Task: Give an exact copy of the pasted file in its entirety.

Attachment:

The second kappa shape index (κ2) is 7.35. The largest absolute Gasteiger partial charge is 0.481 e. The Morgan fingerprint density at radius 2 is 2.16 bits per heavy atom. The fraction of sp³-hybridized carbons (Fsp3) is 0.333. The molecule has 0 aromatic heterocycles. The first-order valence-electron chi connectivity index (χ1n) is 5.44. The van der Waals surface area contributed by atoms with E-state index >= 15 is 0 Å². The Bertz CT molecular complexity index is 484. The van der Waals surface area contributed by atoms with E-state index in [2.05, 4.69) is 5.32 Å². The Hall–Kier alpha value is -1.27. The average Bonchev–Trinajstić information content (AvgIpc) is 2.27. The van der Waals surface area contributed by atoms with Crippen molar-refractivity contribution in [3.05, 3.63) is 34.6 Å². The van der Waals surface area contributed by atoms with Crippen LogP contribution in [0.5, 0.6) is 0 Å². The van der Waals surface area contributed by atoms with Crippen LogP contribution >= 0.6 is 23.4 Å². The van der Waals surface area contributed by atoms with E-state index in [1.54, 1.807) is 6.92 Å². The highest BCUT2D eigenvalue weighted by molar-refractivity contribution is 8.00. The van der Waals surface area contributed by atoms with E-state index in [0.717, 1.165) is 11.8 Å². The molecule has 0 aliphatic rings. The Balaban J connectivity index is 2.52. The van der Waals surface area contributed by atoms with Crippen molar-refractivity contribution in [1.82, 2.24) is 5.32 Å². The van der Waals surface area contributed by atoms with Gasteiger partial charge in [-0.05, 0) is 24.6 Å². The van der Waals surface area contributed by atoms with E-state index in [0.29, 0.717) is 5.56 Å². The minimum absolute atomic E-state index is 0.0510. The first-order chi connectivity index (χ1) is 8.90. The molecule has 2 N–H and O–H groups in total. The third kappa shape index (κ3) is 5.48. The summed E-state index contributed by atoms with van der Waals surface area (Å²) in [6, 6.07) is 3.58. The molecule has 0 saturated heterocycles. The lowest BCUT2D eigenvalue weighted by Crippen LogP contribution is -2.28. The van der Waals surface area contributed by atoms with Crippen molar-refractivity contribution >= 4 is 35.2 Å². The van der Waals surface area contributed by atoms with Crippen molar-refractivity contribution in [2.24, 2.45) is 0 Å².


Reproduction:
The second kappa shape index (κ2) is 7.35. The largest absolute Gasteiger partial charge is 0.481 e. The Morgan fingerprint density at radius 2 is 2.16 bits per heavy atom. The fraction of sp³-hybridized carbons (Fsp3) is 0.333. The molecule has 0 aromatic heterocycles. The first-order valence-electron chi connectivity index (χ1n) is 5.44. The van der Waals surface area contributed by atoms with E-state index >= 15 is 0 Å². The Bertz CT molecular complexity index is 484. The van der Waals surface area contributed by atoms with E-state index in [2.05, 4.69) is 5.32 Å². The Hall–Kier alpha value is -1.27. The average Bonchev–Trinajstić information content (AvgIpc) is 2.27. The van der Waals surface area contributed by atoms with Crippen molar-refractivity contribution in [3.05, 3.63) is 34.6 Å². The van der Waals surface area contributed by atoms with Crippen LogP contribution in [0.5, 0.6) is 0 Å². The van der Waals surface area contributed by atoms with Crippen LogP contribution >= 0.6 is 23.4 Å². The van der Waals surface area contributed by atoms with E-state index in [1.54, 1.807) is 6.92 Å². The highest BCUT2D eigenvalue weighted by molar-refractivity contribution is 8.00. The van der Waals surface area contributed by atoms with E-state index in [0.717, 1.165) is 11.8 Å². The molecule has 0 aliphatic rings. The Balaban J connectivity index is 2.52. The van der Waals surface area contributed by atoms with Crippen molar-refractivity contribution in [1.82, 2.24) is 5.32 Å². The van der Waals surface area contributed by atoms with Gasteiger partial charge in [-0.05, 0) is 24.6 Å². The van der Waals surface area contributed by atoms with E-state index in [0.29, 0.717) is 5.56 Å². The minimum absolute atomic E-state index is 0.0510. The first-order chi connectivity index (χ1) is 8.90. The molecule has 2 N–H and O–H groups in total. The third kappa shape index (κ3) is 5.48. The summed E-state index contributed by atoms with van der Waals surface area (Å²) in [6, 6.07) is 3.58. The molecule has 0 saturated heterocycles. The lowest BCUT2D eigenvalue weighted by Crippen LogP contribution is -2.28. The van der Waals surface area contributed by atoms with Crippen molar-refractivity contribution >= 4 is 35.2 Å². The van der Waals surface area contributed by atoms with Crippen molar-refractivity contribution in [2.24, 2.45) is 0 Å².